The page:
Scott Chaplowe on Fun and Games in M&E Trainings

Hello, my name is Scott Chaplowe, and I am a Senior Monitoring and Evaluation (M&E) Officer with the International Federation Red Cross and Red Crescent Societies (IFRC). The IFRC has a lot of stakeholders –communities, 186 National Societies, local governments, partners, donors, etc. One part of my job is to lead M&E trainings that empower our local stakeholders to better understand and participate in the M&E process. There are two big challenges I encounter in building people’s understanding and practice of M&E:

  1. M&E is not the most exciting (“sexy”) subject that people gravitate towards. Resistance can be heightened for the very reason stakeholders need M&E training; They do not understand and value M&E, but may feel threatened by it, fearing it will burden them.
  2. M&E systems can be a straightjacket, imposing outside, “technocentric” methods that alienate rather than foster local participation in project design, monitoring, and evaluation.

Hot Tip: I like to address both of these challenges through fun, participatory methods to demystify M&E, so people better understand, participate in, and own the M&E process. For example, one way I introduce the key concepts of a logframe is with an activity I call the Logical Bridge. Training participants construct a bridge using straws, tape, scissors and string. The bridge is then used as a simple metaphor to discuss project design for a real bridge – inputs, activities, outputs (the bridge), outcomes (i.e. increase trade and between two towns), and ultimate goal (i.e. improved livelihoods). Everyone can relate to a bridge, and I have found this activity to be a fun, useful springboard into the logical hierarchy of results (whatever semantics is used for each level of the logframe). It also has the added benefit of teambuilding).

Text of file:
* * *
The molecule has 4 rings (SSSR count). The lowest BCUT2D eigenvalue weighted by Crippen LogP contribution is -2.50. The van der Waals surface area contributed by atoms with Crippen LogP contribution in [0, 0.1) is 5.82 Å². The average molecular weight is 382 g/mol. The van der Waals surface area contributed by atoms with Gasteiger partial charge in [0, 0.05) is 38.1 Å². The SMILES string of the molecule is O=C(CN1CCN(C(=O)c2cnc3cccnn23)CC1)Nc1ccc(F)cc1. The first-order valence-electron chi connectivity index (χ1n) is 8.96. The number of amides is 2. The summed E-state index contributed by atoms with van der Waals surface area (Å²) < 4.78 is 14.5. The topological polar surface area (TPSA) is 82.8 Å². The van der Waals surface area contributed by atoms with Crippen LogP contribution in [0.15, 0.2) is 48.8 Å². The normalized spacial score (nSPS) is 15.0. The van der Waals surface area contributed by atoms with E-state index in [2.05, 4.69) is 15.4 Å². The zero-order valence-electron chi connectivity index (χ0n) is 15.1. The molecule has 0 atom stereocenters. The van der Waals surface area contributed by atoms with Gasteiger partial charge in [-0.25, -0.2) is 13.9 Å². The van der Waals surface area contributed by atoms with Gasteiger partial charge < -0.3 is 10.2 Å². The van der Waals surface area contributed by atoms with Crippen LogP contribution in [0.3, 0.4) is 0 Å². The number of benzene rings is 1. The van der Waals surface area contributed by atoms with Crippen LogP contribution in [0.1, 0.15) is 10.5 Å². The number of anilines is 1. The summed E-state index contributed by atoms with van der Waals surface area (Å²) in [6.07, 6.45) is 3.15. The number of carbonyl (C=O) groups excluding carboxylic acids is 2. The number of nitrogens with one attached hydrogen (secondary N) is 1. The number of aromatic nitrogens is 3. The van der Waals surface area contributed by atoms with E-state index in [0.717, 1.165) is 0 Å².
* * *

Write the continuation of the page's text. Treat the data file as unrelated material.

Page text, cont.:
Hot Tip & Rad Resource: Consider using illustrations or cartoons to convey key M&E messages – and not just in publications, but also in presentations. Show a cartoon during a training and ask participants what it means to them, whether they can relate (or not), and what we might be able to learn from it. Check out the cartoons in our new IFRC Project and Program M&E Guide!

Rad Resource: Come check out my “Fun and Games with Logframes” professional development workshop at the upcoming annual AEA conference in Anaheim to experience more fun, innovative ways to reinforce the understanding and use of logframes. Wednesday, November 2, 12:00 PM to 3:00 PM. Registration is required – more information online here.

Rad Resource: The guide, “100 Ways to Energise Groups: Games to Use in Workshops, Meetings and the Community,” may not be specifically on M&E, but is useful for lubricating the thought process for how fun and games can be infused into M&E training, and other activities.

Do you have questions, concerns, kudos, or content to extend this aea365 contribution? Please add them in the comments section for this post on the aea365 webpage so that we may enrich our community of practice. aea365 is sponsored by the American Evaluation Association and provides a Tip-a-Day by and for evaluators.

1 thought on “Scott Chaplowe on Fun and Games in M&E Trainings”

  1. Thanks for the post.
    Can you send by mail the guide, “100 Ways to Energise Groups: Games to Use in Workshops, Meetings and the Community.


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